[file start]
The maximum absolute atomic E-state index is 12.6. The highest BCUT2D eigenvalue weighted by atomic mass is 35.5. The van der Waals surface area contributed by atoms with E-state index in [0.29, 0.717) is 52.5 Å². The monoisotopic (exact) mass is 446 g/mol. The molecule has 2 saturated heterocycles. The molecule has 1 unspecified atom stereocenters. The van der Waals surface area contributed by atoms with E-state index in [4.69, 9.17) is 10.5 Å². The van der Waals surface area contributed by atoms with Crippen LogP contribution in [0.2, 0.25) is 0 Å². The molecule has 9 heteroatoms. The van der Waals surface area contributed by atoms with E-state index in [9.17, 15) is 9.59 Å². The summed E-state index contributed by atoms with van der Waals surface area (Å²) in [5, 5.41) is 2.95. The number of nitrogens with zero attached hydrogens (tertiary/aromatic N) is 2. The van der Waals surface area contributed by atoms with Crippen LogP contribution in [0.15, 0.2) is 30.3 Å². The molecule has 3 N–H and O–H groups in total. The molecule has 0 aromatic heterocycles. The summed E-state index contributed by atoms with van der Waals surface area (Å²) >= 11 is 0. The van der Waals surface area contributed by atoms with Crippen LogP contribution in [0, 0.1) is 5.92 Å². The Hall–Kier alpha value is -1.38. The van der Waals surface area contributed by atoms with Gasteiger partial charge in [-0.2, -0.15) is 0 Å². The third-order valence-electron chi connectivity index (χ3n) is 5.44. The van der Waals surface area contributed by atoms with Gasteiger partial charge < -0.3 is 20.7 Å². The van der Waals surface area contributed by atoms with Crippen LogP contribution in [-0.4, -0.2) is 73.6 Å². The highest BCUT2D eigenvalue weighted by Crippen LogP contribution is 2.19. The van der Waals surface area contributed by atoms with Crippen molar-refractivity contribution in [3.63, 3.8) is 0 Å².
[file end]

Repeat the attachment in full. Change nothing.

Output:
The maximum absolute atomic E-state index is 12.6. The highest BCUT2D eigenvalue weighted by atomic mass is 35.5. The van der Waals surface area contributed by atoms with E-state index in [0.29, 0.717) is 52.5 Å². The monoisotopic (exact) mass is 446 g/mol. The molecule has 2 saturated heterocycles. The molecule has 1 unspecified atom stereocenters. The van der Waals surface area contributed by atoms with E-state index in [4.69, 9.17) is 10.5 Å². The van der Waals surface area contributed by atoms with Crippen LogP contribution in [0.2, 0.25) is 0 Å². The molecule has 9 heteroatoms. The van der Waals surface area contributed by atoms with E-state index in [9.17, 15) is 9.59 Å². The summed E-state index contributed by atoms with van der Waals surface area (Å²) in [5, 5.41) is 2.95. The number of nitrogens with zero attached hydrogens (tertiary/aromatic N) is 2. The van der Waals surface area contributed by atoms with Crippen LogP contribution in [0.15, 0.2) is 30.3 Å². The molecule has 3 N–H and O–H groups in total. The molecule has 0 aromatic heterocycles. The summed E-state index contributed by atoms with van der Waals surface area (Å²) >= 11 is 0. The van der Waals surface area contributed by atoms with Crippen LogP contribution in [0, 0.1) is 5.92 Å². The Hall–Kier alpha value is -1.38. The van der Waals surface area contributed by atoms with Gasteiger partial charge in [-0.2, -0.15) is 0 Å². The third-order valence-electron chi connectivity index (χ3n) is 5.44. The van der Waals surface area contributed by atoms with Gasteiger partial charge < -0.3 is 20.7 Å². The van der Waals surface area contributed by atoms with Crippen LogP contribution in [-0.4, -0.2) is 73.6 Å². The highest BCUT2D eigenvalue weighted by Crippen LogP contribution is 2.19. The van der Waals surface area contributed by atoms with Crippen molar-refractivity contribution in [3.63, 3.8) is 0 Å².